In its broadest sense, fluid handling refers to managing and manipulating fluids, including transferring, controlling flow, measuring, mixing, and separating them. These systems play a crucial role in various industries, ensuring the efficient movement and control of liquids or gases. Essentially, any industry that uses liquids or gases in its processes relies on efficient fluid handling systems to ensure proper operation, safety, and product quality. These systems often incorporate machined plastic parts to facilitate the precise handling and distribution of fluids in a controlled manner.

Fluid Handling Applications

Because fluid handling is so broad, its systems are used in a large number of industries and applications. Some of the most common include:

  • Power generation and transportation – Cooling systems in power plants and engines necessitate effective fluid handling for heat transfer and lubrication.
  • Chemical and pharmaceutical processing: Fluid handling systems are needed for manufacturing and handling chemicals, drugs, and other sensitive liquids.
  • Food and beverage industry – This industry relies on fluid handling systems for processing, packaging, and dispensing food and beverage products.
  • Water treatment – Fluid handling systems are used extensively by municipalities for delivering clean water and managing wastewater.

While the industries and the fluids being handled are vastly different, many require the same types of plastic machined components, including sprockets, spur gears, flanges, wear strips and shoes, wheels and rollers, valve fittings, seals, impellers and propellers, bearings and bushings, flow meters and sensors, and more. Larger parts, such as those used by municipalities for wastewater, are ideal for machining because, typically, the volumes are lower, and it’s more economical than injection molding or other manufacturing methods.

Common Requirements for Machined Components

Machined plastic parts within fluid handling systems are designed to meet specific requirements such as surface finish, tight tolerances, durability, and compatibility with various fluids. Precise engineering and machining allow for seamless integration within these complex systems, maintaining the integrity and functionality of the system and ensuring smooth operation and optimal performance.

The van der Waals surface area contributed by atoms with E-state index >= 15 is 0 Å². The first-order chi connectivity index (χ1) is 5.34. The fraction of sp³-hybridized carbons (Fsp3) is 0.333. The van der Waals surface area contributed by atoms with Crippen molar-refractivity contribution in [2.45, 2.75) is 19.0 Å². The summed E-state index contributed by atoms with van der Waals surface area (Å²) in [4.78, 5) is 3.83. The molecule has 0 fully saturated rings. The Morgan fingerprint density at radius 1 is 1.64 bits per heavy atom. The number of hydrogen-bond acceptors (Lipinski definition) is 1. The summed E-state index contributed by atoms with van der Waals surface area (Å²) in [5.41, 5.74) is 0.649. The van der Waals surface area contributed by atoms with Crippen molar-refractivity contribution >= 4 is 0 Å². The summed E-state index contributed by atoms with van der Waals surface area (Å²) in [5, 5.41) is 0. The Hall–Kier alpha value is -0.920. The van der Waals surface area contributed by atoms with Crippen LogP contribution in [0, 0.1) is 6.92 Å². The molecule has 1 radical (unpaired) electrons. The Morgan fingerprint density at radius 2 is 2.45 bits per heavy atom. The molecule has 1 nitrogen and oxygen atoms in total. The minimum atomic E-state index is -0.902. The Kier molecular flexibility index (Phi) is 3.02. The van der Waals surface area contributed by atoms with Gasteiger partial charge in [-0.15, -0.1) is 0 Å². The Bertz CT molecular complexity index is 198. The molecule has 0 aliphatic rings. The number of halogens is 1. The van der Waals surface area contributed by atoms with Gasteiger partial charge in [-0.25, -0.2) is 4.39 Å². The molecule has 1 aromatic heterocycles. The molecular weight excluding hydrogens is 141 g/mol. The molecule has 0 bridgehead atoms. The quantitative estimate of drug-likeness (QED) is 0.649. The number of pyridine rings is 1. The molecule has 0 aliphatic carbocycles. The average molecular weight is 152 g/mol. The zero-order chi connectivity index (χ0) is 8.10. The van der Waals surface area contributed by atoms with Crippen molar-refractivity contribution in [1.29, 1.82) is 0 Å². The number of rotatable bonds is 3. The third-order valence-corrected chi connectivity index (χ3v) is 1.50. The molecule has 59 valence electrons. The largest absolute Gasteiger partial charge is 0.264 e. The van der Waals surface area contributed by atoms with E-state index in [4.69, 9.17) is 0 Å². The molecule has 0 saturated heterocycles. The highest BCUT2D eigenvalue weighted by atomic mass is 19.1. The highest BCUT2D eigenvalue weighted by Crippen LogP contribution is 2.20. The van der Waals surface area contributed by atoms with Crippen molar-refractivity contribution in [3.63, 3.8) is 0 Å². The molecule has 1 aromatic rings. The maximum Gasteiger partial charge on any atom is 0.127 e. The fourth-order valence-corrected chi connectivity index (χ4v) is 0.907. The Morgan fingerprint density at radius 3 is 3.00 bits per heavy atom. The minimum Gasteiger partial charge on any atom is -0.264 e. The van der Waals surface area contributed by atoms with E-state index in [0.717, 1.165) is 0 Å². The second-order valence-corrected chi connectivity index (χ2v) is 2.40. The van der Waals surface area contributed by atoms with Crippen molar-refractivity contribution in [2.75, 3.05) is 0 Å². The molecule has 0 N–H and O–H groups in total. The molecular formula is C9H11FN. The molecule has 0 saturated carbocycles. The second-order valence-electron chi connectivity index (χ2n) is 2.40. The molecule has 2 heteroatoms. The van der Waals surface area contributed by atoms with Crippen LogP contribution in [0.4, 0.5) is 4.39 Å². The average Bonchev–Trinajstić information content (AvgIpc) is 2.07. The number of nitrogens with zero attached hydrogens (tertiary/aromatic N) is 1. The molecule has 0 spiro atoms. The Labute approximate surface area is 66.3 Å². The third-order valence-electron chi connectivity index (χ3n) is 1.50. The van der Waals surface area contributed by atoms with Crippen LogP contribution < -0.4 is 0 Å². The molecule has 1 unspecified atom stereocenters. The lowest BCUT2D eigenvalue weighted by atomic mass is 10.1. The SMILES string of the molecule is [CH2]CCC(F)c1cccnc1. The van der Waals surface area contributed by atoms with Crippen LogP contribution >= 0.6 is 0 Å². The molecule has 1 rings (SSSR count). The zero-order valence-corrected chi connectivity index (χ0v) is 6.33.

While parts can be fully machined, a common and often preferred method is to start with an injection molded near-net shape, and then add machined features, such as surface finish, tolerances, and threading to meet the component’s specifications.

Partnering with a manufacturer of plastic machined parts that will work with you to understand your needs and specifications is critical. They should have processes in place to ensure repeatability from part to part, as well as quality control testing equipment to ensure specifications are met.

Common requirements include:

  • Surface finish – Surface finish specifications are required for parts that impact sealing, mating, and pressurizing to prevent leakage or contamination. For components requiring fluid flow (impellers, channels), a smooth finish minimizes friction and pressure loss. Seals and gaskets may require a slightly rougher finish, which can improve grip and sealing effectiveness.
  • Dimensional accuracy – Exacting tolerances can be critical for components used in fluid handling systems to ensure proper fit and alignment. Valves, seals, and other critical parts may require tight tolerances to ensure a precise fit and leakproof connections. Other non-critical components may allow looser tolerances.
  • Geometric tolerances – Roundness, concentricity, and other geometric tolerances might be crucial for smooth operation and proper functionality of some components.

Why Use Plastic Components in Fluid Handling Systems

Material choice plays a significant role in ensuring your components work within the system effectively. Plastics are often chosen over metals for these components because of the additional benefits.

  • Corrosion resistance – Certain plastics, like PTFE and PEEK, excel in environments where metals would corrode due to harsh chemicals or moisture. This eliminates the need for expensive coatings and reduces maintenance costs.
  • Lightweight – Plastic components are significantly lighter than their metal counterparts, reducing the weight burden on equipment.
  • Noise reduction – Plastic gears and sprockets operate quieter than metal ones, contributing to a more pleasant working environment and potentially meeting noise regulations in specific industries.
  • Self-lubrication – Some plastics, such as acetal, offer self-lubricating properties, reducing the need for external lubrication and simplifying maintenance. This is an advantage in applications where lubrication might contaminate fluids.
  • Design flexibility – Plastics offer much greater design flexibility than metals due to their machinability and ability to be molded into complex shapes.